The major focus for past projects has been on designing/testing interfaces and consulting about work practice and education. In addition to the customer service project mentioned above, other interface projects include testing and design of a telephone manual, development of guidelines for human interface testing, testing and designing a range of graphical user interfaces, experiments for use for supporting map operation on a display screen, behavioral analyses of virtual reality environments, and testing and designing multimedia network services.
The staff members of the HIT Center have close ties to universities and to professional organizations. There was discussion of this dual life of the key members of the HIT Center. While it creates a complex schedule, they view it as being necessary to their efforts, to future hiring, and to supporting the development of HCI within Japan. Takaya Endo, Director of the HIT Center, is a lecturer at Waseda University. He is chair of the Human Communication Engineering Group of the Institute of Electronics, Information, and Communication Engineers, and chair of the Representation and Interface Group of the Japan Cognitive Science Society. He also serves on a variety of committees: Informational Ethics Research Group of EIC, Ecological Research Group of the Information Society, and the Science and Technology Forum of the Science and Technology Agency. Shuichi Kato, who led the effort to develop human interface guidelines for NTT, serves on the Visual Interface Committee of the Institute of Japanese Standards and is a member of key interface design professional organizations. Masako Itoh is a lecturer at Keio University, serves as an editor for the Japanese Cognitive Science Society, and has membership in a variety of HCI-related organizations. Takashi Sunaga is a lecturer at the University of Tokyo and an associate professor at the Tama Art University. He leads the industrial design work of the HIT Center.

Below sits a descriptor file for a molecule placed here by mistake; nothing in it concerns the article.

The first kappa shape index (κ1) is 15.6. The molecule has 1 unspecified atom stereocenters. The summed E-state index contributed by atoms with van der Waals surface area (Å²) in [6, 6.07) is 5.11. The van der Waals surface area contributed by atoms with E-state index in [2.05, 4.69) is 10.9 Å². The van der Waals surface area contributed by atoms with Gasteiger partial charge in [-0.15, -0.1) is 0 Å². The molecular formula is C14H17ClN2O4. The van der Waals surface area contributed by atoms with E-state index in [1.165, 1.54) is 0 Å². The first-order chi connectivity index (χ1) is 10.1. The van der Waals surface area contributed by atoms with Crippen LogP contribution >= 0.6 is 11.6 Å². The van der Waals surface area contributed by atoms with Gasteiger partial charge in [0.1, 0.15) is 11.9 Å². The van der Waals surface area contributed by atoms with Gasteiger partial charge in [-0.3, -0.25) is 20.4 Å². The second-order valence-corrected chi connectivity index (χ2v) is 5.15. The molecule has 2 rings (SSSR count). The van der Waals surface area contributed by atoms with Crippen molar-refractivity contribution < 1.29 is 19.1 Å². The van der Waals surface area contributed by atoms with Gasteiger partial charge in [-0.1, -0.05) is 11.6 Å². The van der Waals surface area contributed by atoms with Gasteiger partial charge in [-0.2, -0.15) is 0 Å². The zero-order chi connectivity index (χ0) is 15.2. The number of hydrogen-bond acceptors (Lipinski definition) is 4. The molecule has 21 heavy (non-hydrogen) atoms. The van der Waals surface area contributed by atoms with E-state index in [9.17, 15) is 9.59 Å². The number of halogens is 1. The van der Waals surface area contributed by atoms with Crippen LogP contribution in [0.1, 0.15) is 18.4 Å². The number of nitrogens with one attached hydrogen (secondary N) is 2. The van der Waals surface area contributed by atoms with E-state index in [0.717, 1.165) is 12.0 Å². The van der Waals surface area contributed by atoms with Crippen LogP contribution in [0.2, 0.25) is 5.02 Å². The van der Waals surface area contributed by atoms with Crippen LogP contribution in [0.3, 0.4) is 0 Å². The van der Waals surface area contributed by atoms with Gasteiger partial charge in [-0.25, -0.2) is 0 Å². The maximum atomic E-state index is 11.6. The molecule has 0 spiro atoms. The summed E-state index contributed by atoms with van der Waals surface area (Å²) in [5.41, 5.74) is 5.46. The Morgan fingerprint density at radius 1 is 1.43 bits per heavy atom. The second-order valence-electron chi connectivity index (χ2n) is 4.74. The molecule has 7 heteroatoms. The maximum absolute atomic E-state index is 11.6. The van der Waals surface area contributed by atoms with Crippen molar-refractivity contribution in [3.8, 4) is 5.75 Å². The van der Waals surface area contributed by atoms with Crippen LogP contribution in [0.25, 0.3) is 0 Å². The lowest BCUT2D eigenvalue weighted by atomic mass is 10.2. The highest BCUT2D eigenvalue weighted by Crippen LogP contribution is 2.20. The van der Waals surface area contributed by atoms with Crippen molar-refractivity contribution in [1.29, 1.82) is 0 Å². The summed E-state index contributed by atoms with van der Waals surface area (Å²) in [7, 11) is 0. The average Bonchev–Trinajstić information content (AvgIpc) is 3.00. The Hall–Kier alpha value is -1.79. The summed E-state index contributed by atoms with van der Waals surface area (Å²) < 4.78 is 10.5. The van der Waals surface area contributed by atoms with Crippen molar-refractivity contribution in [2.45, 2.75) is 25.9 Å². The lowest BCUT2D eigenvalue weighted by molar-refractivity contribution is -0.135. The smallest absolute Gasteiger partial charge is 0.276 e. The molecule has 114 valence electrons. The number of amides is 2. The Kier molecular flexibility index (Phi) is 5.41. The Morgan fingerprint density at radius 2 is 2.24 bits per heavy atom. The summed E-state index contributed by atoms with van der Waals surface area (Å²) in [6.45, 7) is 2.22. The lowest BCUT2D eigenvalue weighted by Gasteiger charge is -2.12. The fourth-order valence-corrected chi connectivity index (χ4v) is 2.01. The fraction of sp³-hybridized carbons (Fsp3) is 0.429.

Members of the HIT Center have a very sophisticated view of the interface design process. They see three main stages in the development of a project: clarification and development of shared understanding of problems, making plans for solving the problems, and execution of the project. It is important to note that they look for technology transfer and educational opportunities in each stage. Their work appears to integrate the best work of the more cognitive approaches to interface design with participatory design methodologies to focus on supporting collaboration. Their objective is to support both micro and macro interface structure. They see the interface as embedded in a larger context of work practices and organizational structure.
Members of the HIT Center saw a need for more collaboration between the various disciplines involved in human interface design. They see four kinds of groups involved: computer scientists, human computer interface specialists, human factors specialists, and cognitive scientists. They expressed concern about how difficult it was for these groups to collaborate. Of the places the JTEC panel visited, it seems clear that the HIT Center evidences the most appreciation for the importance of such collaboration and a commitment to bringing it about within their own group.